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Tiresias: The Ancient Mediterranean Religions Source Database



10882
Thucydides, The History Of The Peloponnesian War, 1.78.4


ἡμεῖς δὲ ἐν οὐδεμιᾷ πω τοιαύτῃ ἁμαρτίᾳ ὄντες οὔτ’ αὐτοὶ οὔθ’ ὑμᾶς ὁρῶντες λέγομεν ὑμῖν, ἕως ἔτι αὐθαίρετος ἀμφοτέροις ἡ εὐβουλία, σπονδὰς μὴ λύειν μηδὲ παραβαίνειν τοὺς ὅρκους, τὰ δὲ διάφορα δίκῃ λύεσθαι κατὰ τὴν ξυνθήκην. εἰ δὲ μή, θεοὺς τοὺς ὁρκίους μάρτυρας ποιούμενοι πειρασόμεθα ἀμύνεσθαι πολέμου ἄρχοντας ταύτῃ ᾗ ἂν ὑφηγῆσθε.’But we are not yet by any means so misguided, nor, so far as we can see, are you; accordingly, while it is still open to us both to choose aright, we bid you not to dissolve the treaty, or to break your oaths, but to have our differences settled by arbitration according to our agreement. Or else we take the gods who heard the oaths to witness, and if you begin hostilities, whatever line of action you choose, we will try not to be behindhand in repelling you.’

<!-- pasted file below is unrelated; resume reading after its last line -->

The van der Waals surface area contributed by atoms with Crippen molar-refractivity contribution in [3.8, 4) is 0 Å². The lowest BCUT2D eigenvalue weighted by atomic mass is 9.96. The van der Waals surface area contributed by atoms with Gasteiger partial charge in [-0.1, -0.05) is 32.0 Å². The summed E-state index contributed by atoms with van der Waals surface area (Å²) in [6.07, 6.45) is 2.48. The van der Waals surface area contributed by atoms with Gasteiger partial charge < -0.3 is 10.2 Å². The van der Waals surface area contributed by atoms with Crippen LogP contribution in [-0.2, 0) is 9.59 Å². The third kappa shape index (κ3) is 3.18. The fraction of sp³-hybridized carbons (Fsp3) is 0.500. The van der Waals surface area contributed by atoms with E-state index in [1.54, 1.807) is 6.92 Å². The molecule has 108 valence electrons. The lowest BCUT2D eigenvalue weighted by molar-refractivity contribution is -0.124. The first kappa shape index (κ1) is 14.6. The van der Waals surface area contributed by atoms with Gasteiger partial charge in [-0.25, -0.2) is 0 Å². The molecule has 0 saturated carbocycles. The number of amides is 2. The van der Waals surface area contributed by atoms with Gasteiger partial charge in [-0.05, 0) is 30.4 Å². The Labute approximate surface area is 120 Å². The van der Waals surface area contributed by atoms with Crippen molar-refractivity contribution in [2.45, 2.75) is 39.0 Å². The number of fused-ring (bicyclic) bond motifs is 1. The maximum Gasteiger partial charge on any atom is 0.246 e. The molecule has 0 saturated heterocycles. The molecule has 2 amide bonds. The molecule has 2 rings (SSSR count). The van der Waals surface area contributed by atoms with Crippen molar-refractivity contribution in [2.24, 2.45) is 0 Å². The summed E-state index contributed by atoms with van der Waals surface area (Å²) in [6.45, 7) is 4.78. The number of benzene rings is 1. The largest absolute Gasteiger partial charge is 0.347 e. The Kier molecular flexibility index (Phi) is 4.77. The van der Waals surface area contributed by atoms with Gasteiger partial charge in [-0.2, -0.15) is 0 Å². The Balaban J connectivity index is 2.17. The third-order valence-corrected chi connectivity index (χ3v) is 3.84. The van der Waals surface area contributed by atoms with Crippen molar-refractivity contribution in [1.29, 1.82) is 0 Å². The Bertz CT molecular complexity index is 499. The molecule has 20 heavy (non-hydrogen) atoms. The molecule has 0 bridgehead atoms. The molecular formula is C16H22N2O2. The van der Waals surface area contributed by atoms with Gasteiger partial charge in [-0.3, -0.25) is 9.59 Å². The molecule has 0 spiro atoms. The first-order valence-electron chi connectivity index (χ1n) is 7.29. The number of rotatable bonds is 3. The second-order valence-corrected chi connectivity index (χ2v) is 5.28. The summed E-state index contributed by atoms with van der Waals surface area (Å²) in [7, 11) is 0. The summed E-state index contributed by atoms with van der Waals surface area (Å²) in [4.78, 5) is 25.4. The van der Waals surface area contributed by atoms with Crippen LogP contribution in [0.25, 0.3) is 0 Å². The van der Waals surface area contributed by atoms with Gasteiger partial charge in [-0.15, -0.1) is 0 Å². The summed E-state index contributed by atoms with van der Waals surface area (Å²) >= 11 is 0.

Intertexts (texts cited often on the same page as the searched text):

2 results
1. Thucydides, The History of The Peloponnesian War, 1.23.4, 1.23.6, 1.72.1, 1.73.3, 1.75.2, 1.76.3, 1.84.3-1.84.4, 1.85.2, 1.88, 1.139.1, 1.144.2, 1.145, 3.45.4, 4.17.4, 4.21.3, 6.93.1-6.93.2, 7.18.2 (5th cent. BCE - 4th cent. BCE)